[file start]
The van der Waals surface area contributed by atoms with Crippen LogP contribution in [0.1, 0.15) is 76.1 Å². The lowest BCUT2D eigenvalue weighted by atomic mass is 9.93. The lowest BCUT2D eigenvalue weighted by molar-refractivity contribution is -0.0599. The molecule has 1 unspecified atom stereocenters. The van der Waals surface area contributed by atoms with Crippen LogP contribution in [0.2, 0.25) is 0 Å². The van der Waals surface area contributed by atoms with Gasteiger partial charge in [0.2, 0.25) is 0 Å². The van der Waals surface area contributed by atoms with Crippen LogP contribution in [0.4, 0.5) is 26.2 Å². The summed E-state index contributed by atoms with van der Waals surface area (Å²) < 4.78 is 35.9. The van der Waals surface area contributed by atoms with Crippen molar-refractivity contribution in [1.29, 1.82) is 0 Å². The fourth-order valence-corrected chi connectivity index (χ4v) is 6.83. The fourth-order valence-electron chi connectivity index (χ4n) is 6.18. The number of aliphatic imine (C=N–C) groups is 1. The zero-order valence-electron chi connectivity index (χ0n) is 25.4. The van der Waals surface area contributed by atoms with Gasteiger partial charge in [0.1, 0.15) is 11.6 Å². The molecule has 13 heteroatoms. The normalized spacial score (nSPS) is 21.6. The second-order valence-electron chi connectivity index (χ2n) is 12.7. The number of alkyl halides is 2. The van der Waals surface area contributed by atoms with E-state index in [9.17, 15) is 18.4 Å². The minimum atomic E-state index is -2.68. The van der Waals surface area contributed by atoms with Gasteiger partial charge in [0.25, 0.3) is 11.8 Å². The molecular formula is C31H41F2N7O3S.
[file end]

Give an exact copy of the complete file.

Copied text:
The van der Waals surface area contributed by atoms with Crippen LogP contribution in [0.1, 0.15) is 76.1 Å². The lowest BCUT2D eigenvalue weighted by atomic mass is 9.93. The lowest BCUT2D eigenvalue weighted by molar-refractivity contribution is -0.0599. The molecule has 1 unspecified atom stereocenters. The van der Waals surface area contributed by atoms with Crippen LogP contribution in [0.2, 0.25) is 0 Å². The van der Waals surface area contributed by atoms with Gasteiger partial charge in [0.2, 0.25) is 0 Å². The van der Waals surface area contributed by atoms with Crippen LogP contribution in [0.4, 0.5) is 26.2 Å². The summed E-state index contributed by atoms with van der Waals surface area (Å²) < 4.78 is 35.9. The van der Waals surface area contributed by atoms with Crippen molar-refractivity contribution in [1.29, 1.82) is 0 Å². The fourth-order valence-corrected chi connectivity index (χ4v) is 6.83. The fourth-order valence-electron chi connectivity index (χ4n) is 6.18. The number of aliphatic imine (C=N–C) groups is 1. The zero-order valence-electron chi connectivity index (χ0n) is 25.4. The van der Waals surface area contributed by atoms with Gasteiger partial charge in [0.1, 0.15) is 11.6 Å². The molecule has 13 heteroatoms. The normalized spacial score (nSPS) is 21.6. The second-order valence-electron chi connectivity index (χ2n) is 12.7. The number of alkyl halides is 2. The van der Waals surface area contributed by atoms with E-state index in [9.17, 15) is 18.4 Å². The minimum atomic E-state index is -2.68. The van der Waals surface area contributed by atoms with Gasteiger partial charge in [0.25, 0.3) is 11.8 Å². The molecular formula is C31H41F2N7O3S.